Presentation Authors: Michael Eisenberg, Alex Kasman*, Shufeng Li, Palo Alto, CA
Introduction: Infertility may be a harbinger of future health. Data has demonstrated a higher risk of cardiometabolic disease in the years following an evaluation. However, the etiology remains uncertain and whether such an association persists across sociodemographic strata. The objective of this study was to determine whether men with male factor infertility have a higher incidence of adverse future health outcomes regardless of socioeconomic class or race.
Methods: We utilized the OptumÂ® de-identified Clinformatics&[copy] Datamart (2003-2016) which is a de-identified database from a large national insurance provider that stores data from adjudicated and paid insurance claims from 2003 to 2016. For the purpose of our study, we focused on men with an infertility diagnosis code, those undergoing fertility evaluation based on either diagnosis or procedural code, and those with a diagnosis of vasectomy counseling or procedure code for vasectomy. We performed Cox proportional hazard regression models to adjust for the possible confounding factors.
Results: Our study population consisted of 76,343 males identified with male factor infertility, 60,072 males who underwent fertility testing, and 183, 742 males that underwent vasectomy (control population). Overall, we showed that those with male factor infertility have a higher risk of developing hypertension (HR 1.15, CI 1.13-1.18), diabetes (HR 1.5, CI 1.44-1.57), hyperlipidemia (HR 1.18, CI 1.16-1.21), and heart disease (HR 1.34, CI 1.25-1.45) when compared to those undergoing vasectomy. Race (white, black, Asian, or Hispanic) was overall shown to have no influence on the development of any cardiometabolic outcome (Figure 1). Similar findings were true when controlling for education (100K dollars per year)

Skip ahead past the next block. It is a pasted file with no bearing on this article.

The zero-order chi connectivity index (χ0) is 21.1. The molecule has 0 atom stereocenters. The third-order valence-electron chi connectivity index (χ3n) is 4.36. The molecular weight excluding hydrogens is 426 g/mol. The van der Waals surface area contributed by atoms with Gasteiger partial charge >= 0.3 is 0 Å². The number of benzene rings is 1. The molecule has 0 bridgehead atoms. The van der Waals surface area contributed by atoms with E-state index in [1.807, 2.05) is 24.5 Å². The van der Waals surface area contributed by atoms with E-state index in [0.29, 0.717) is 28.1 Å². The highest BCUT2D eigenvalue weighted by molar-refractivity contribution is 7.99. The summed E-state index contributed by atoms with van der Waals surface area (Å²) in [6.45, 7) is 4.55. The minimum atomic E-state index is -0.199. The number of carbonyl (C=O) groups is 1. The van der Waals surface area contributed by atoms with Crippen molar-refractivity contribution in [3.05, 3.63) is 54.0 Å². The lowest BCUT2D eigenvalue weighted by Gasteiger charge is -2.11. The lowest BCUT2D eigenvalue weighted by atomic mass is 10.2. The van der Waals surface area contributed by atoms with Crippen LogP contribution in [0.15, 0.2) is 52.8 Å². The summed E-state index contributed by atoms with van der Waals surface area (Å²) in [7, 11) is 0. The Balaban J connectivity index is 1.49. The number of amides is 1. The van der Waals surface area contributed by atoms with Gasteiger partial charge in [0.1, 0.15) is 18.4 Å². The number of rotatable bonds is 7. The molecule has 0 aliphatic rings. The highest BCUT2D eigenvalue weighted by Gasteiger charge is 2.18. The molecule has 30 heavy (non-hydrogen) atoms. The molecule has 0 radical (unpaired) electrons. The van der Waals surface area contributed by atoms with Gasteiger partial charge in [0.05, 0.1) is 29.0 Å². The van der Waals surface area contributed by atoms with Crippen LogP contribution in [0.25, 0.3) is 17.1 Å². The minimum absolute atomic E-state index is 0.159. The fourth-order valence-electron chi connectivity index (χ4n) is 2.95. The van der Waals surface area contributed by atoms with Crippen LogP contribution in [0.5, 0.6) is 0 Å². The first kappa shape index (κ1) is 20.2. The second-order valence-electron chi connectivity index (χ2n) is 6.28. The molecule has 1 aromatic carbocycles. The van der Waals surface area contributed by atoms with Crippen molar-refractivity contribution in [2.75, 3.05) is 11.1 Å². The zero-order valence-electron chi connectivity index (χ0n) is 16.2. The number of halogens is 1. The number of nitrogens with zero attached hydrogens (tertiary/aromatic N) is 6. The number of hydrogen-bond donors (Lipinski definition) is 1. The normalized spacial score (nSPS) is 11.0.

Conclusions: Men with infertility have a higher risk of cardiometabolic disease in the years following a fertility evaluation which is not altered by race or socioeconomic status. This implies a biologic etiology to explain the relationship between fertility and future health.
Source of Funding: Precision Health and Integrated Diagnostics Center (PHIND) at Stanford